Shift in funding approach unfair to Nunavut

Have advocates of computerized library services considered the real cost of relying on the Internet to raise literacy levels?



After reading Mr. Bell’s editorial comments and Mr. Wilkin’s article about cutbacks to library services (Nunatsiaq News, Feb.7) the Iqaluit Centennial Library board wants to shed some additional light on the issue.

The basis of the “Draft proposal for redistribution of funding for library services” is population size. If we docilely accept this change to the funding formula for library services, from cost-based funding to population-based funding, how many other services’ funding will be cut by more than 50%? Social services, medical services, housing?

This redistribution of library funds will result, for example, in Pond Inlet losing 57%, Pangnirtung 48%, Rankin Inlet 53%, Iqaluit 55% and Cambridge Bay 50% of current budgets; two Western Arctic libraries will get just over 65% of current levels and Yellowknife’s budget will increase by 228%. Population-based funding does not reflect economies of scale, actual costs and service levels. It is not equitable for Nunavut.

Expertise absent

The intent of this proposal is not to give every community a library, but to give every community one new library services computer workstation. Funding for 19 existing libraries will be redistributed among 59 communities “to provide on-line library/information systems in one location in each community…”

The technology exists – but the GNWT does not have it now and with more budget cuts projected we can’t expect to have it soon. Even if, by some miracle, we get the technology, the expertise required to set up, repair and maintain such systems is seldom present in remote communities. When the system needs repairs technicians must fly in, which may create long delays. Remote communities’ library services budgets under this proposal will range from $1,500 to $3,500, barely enough to pay telephone bills for modem costs.

Under the terms of the draft proposal, residents of all communities can access the database to see and request items (technically) available in the library system. However, after budget cuts, libraries won’t have enough money to pay for staff hours to locate and prepare materials for mailing or for postage costs. Also, only people who are computer-literate in English can use these on-line systems. And with one computer workstation per community, can everyone access this service at suitable hours?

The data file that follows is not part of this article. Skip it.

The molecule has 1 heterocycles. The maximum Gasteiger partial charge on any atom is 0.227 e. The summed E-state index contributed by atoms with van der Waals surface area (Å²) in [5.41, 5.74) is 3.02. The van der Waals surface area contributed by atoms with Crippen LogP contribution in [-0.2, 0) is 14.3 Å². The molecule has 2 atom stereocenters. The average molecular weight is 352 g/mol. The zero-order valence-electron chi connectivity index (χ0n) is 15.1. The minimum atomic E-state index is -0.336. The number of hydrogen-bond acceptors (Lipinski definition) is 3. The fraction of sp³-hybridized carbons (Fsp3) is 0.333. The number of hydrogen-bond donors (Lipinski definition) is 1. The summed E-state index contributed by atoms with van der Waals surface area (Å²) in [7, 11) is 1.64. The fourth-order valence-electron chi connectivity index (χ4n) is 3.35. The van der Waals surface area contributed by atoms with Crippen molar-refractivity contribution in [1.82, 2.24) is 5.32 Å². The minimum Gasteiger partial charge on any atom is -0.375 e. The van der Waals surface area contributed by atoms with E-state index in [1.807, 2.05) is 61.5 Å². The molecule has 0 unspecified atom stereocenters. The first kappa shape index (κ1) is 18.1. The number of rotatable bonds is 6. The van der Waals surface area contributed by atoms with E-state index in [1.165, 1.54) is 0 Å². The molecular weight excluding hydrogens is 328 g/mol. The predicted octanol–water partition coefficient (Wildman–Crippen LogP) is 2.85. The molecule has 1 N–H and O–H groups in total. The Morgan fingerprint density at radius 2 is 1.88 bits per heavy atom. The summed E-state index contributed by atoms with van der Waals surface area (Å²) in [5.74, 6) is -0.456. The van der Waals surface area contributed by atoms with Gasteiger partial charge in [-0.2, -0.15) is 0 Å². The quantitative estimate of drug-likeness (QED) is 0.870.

The Centennial Library is one of a diminishing number of public libraries in Canada to offer open hours on Sundays. We can do so only through our dedicated volunteers who give up their Sunday afternoons to serve other Iqaluit residents. We agree, everyone deserves access to library services, but let’s maintain existing services so they will have something to access!

Health, pride linked to literacy

Why, we wonder, does Mr. Bell seem to think that caring about funding for library services and caring about other social issues are mutually exclusive? Many of the people working to save Regional Libraries are also volunteers on the Crisis Line, the Women’s Shelter and other worthy organizations. Funds redistributed within libraries services will not go to other services in Nunavut. It is not a case of money for libraries or money for health care; it is a case of money for Nunavut.

Mr. Bell mentions the loss of pride and loss of income that result from the social problems wounding not only Iqaluit but all Nunavut. How do we become proud, how do we earn income? By learning the skills necessary to support ourselves in this society, the first of which is the ability to read and write in at least one language.

Libraries offer a place and materials to practices literacy skills in the reader’s area of interest, without the pressure of tests and grades. Literacy increases employability and self-supporting, proud people are not as likely to require treatment for alcohol and drug abuse. They are not as likely to abuse others. Is this not a worthwhile goal?

Catherine Dallas chairs the Iqaluit Centennial Library Board in Iqaluit, NT.

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